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Breastfeeding and Nutrition: Getting the Right Postpartum Diet

Mom holding infant doing meal prep for the right postpartum diet.

On the postnatal journey, how do you navigate the intersection of breastfeeding, cooking, diet, dieting, nutrition, and intuitive eating? How do you do it all, and do it all right? Or is there no right or wrong? Here are some ideas on getting the right postpartum diet.

Pregnancy is the prep time

Pregnancy is a time to establish or improve your nutritional status. Good maternal nutrition can have a strong positive impact on the mother, fetus, infant and even the young child.

Take a look at one of my favorite books, “Real Food for Pregnancy” by Lily Nichols.

Get a birth plan

I know, I know, you think a birth plan is just a big wish-list. I agree, it can be! But I beg you to suspend disbelief for just a minute.  Evidence has shown that having a birth plan and using visualization can help to turn that wish into a reality.

Birth practices and birth interventions often result in nutrient-depletion, and/or nutrient need. Practices such as NPO in labor can deplete the body of nutrients. Operative procedures mean that the body needs adequate protein to build and repair cells and tissues.

Shortly after giving birth, new moms have a lot going on. Hormonal changes. Postpartum cramps that make eating unappealing at times. Then, hunger pangs that make them ravenously hungry. Ideally we all — including the babies! — are intuitive eaters.

The right postpartum diet is one that doesn’t need to make up for deficits that occurred during pregnancy or birth.

Get a postpartum plan

Yes, you read that right. I said a postpartum plan. Listen to my podcast guest postpartum doula Erin Huiatt and author of The Postpartum Plan Workbook explain how this plan is so important.

Get a meal prep plan

I can’t help saying this. When I got my first book contract in 1995, a nurse-author friend of mine warned me: “Almost all of your mistakes will happen during the outline and planning phase. Don’t skip the outline or short-change the planning.” She was so right.

The same is true for the meal planning. Here are few suggestions:

  • Make a list of the 20 most popular meals in your household. All of the adult-friendly and kid-friendly meals that everyone raves about. Be sure to include several easy prep and easy clean-up meals.
  • Make a list of all of the ingredients that go in those meals. If some foods are available at some grocery stores but not others, make a note of them.
  • List ways to make clean-up and prep faster. I’m too stingy to buy pre-cut this and pre-cooked that. But after having a baby, or maybe even having major abdominal surgery (which is what a cesarean is, right?) we can all take a little help from the store.
  • Get a bunch of meals in the freezer ahead of time.
  • Stock your pantry ahead of time.

The right postpartum diet is one that gets food on the table!

Seek and accept help

If someone wants to bring you food after you give birth, accept, and say thank you.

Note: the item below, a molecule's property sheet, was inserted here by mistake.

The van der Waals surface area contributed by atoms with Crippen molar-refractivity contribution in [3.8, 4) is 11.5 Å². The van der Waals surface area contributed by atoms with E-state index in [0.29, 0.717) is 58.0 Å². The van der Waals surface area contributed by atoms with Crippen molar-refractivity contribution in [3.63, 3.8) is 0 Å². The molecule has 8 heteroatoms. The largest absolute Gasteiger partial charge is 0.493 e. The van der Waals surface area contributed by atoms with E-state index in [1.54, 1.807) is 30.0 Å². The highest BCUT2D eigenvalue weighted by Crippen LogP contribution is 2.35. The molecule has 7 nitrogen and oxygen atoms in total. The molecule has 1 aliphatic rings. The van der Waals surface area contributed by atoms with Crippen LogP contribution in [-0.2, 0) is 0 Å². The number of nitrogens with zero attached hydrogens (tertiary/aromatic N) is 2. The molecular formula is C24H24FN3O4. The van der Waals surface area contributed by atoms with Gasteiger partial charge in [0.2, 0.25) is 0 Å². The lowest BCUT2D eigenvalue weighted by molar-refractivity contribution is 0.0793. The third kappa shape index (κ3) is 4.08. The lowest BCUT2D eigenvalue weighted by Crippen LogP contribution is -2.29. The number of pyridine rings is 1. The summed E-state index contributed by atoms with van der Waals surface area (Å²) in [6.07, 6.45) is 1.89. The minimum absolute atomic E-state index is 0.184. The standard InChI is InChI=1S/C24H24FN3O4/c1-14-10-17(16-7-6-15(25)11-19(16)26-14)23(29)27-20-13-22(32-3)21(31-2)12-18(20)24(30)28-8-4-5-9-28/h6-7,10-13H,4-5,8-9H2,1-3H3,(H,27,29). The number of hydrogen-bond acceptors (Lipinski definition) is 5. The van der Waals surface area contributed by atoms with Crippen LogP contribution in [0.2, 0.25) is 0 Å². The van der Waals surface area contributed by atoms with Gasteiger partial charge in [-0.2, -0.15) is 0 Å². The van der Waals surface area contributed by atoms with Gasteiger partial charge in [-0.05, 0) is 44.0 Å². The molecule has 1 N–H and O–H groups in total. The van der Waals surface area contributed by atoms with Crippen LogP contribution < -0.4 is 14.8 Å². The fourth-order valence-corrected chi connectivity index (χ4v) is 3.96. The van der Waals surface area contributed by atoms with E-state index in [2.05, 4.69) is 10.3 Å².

If someone wants to help with your clean-up, same thing.

And, if you want grocery or meal delivery, go ahead and order. If someone else offers to swing by to pick up groceries or meals, say thank you. Then, congratulate yourself for accomplishing a small miracle (conceiving and birthing a baby) and for doing the hardest job in the world: parenting! 

There are no postpartum police, and no rules for how to get the right postpartum diet!

Get some good cookbooks

Don’t miss “The Ultimate New Mom’s Cookbook” by dietitian Dr. Allison Childress and Chef Aurora Satler. Allison and Aurora are full of practical tips and tricks to save you prep time and still get a delicious, nutritious meal on the table.

You’ll also want to explore “The Postnatal Cookbook” from Jaren Soloff RD. The book contains recipes to replenish and rejuvenate the postpartum body. Be sure to stay tuned for an upcoming podcast with Jaren!

Forget about magic foods

Eat what you like. I’ve explained that chocolate isn’t all the villain it’s cracked up to be. On the flip side, feel free to have fennel, oats, beer, but remember they have never been proven to make more milk as some claim.

The right postpartum diet is for your whole body, not just your milk.

Forget dieting

At least in the early days, we have no evidence that purposeful “dieting,” i.e., calorie restriction is good during the early postpartum period. That extra baby-fat is hanging on in case you need those extra nutrient stores.

If you want to lose weight, you’re better off exercising. Read Dr. Linda May’s book, “Physiology of Prenatal Exercise and Fetal Development” Listen to my podcast with Dr. May about exercise during pregnancy. Meanwhile, listen to my podcast with Sheila Watkins about how to find a postpartum exercise program.

Stop worrying

Follow your instincts. Eat when you’re hungry. Drink when you’re thirsty. Respect your body for what it has accomplished. You are amazing!

How have you found the right postpartum diet? Did you prep during pregnancy to take the pressure of making meals after giving birth? Share your tips in the comments below!

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